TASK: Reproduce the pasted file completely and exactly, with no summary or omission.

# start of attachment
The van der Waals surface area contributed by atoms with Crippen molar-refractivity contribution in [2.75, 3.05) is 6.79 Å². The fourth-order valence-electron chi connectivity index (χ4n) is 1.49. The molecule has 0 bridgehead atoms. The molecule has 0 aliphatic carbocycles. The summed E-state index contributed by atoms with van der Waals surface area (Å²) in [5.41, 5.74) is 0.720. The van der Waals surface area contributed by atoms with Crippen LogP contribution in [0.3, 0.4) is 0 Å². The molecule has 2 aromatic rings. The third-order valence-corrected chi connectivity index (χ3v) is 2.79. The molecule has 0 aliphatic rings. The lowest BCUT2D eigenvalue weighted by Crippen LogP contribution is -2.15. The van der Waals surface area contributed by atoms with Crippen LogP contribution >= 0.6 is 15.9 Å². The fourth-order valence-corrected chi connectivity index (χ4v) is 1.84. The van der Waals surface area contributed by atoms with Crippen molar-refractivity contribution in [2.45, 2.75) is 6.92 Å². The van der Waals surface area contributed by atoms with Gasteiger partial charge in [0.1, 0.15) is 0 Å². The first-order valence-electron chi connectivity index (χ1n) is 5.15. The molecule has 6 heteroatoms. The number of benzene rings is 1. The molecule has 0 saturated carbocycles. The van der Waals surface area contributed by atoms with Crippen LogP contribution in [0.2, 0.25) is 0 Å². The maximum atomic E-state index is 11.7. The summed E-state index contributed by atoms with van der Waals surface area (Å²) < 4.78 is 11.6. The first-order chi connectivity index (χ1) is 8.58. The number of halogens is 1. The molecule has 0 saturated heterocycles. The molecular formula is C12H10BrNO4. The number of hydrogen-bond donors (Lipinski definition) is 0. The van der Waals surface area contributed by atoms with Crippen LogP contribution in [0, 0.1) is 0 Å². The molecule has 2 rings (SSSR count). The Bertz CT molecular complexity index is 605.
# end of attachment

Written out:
The van der Waals surface area contributed by atoms with Crippen molar-refractivity contribution in [2.75, 3.05) is 6.79 Å². The fourth-order valence-electron chi connectivity index (χ4n) is 1.49. The molecule has 0 bridgehead atoms. The molecule has 0 aliphatic carbocycles. The summed E-state index contributed by atoms with van der Waals surface area (Å²) in [5.41, 5.74) is 0.720. The van der Waals surface area contributed by atoms with Crippen LogP contribution in [0.3, 0.4) is 0 Å². The molecule has 2 aromatic rings. The third-order valence-corrected chi connectivity index (χ3v) is 2.79. The molecule has 0 aliphatic rings. The lowest BCUT2D eigenvalue weighted by Crippen LogP contribution is -2.15. The van der Waals surface area contributed by atoms with Crippen LogP contribution >= 0.6 is 15.9 Å². The fourth-order valence-corrected chi connectivity index (χ4v) is 1.84. The van der Waals surface area contributed by atoms with Crippen molar-refractivity contribution in [2.45, 2.75) is 6.92 Å². The van der Waals surface area contributed by atoms with Gasteiger partial charge in [0.1, 0.15) is 0 Å². The first-order valence-electron chi connectivity index (χ1n) is 5.15. The molecule has 6 heteroatoms. The number of benzene rings is 1. The molecule has 0 saturated carbocycles. The van der Waals surface area contributed by atoms with Crippen LogP contribution in [0.2, 0.25) is 0 Å². The maximum atomic E-state index is 11.7. The summed E-state index contributed by atoms with van der Waals surface area (Å²) < 4.78 is 11.6. The first-order chi connectivity index (χ1) is 8.58. The number of halogens is 1. The molecule has 0 saturated heterocycles. The molecular formula is C12H10BrNO4. The number of hydrogen-bond donors (Lipinski definition) is 0. The van der Waals surface area contributed by atoms with Crippen LogP contribution in [0, 0.1) is 0 Å². The molecule has 2 rings (SSSR count). The Bertz CT molecular complexity index is 605.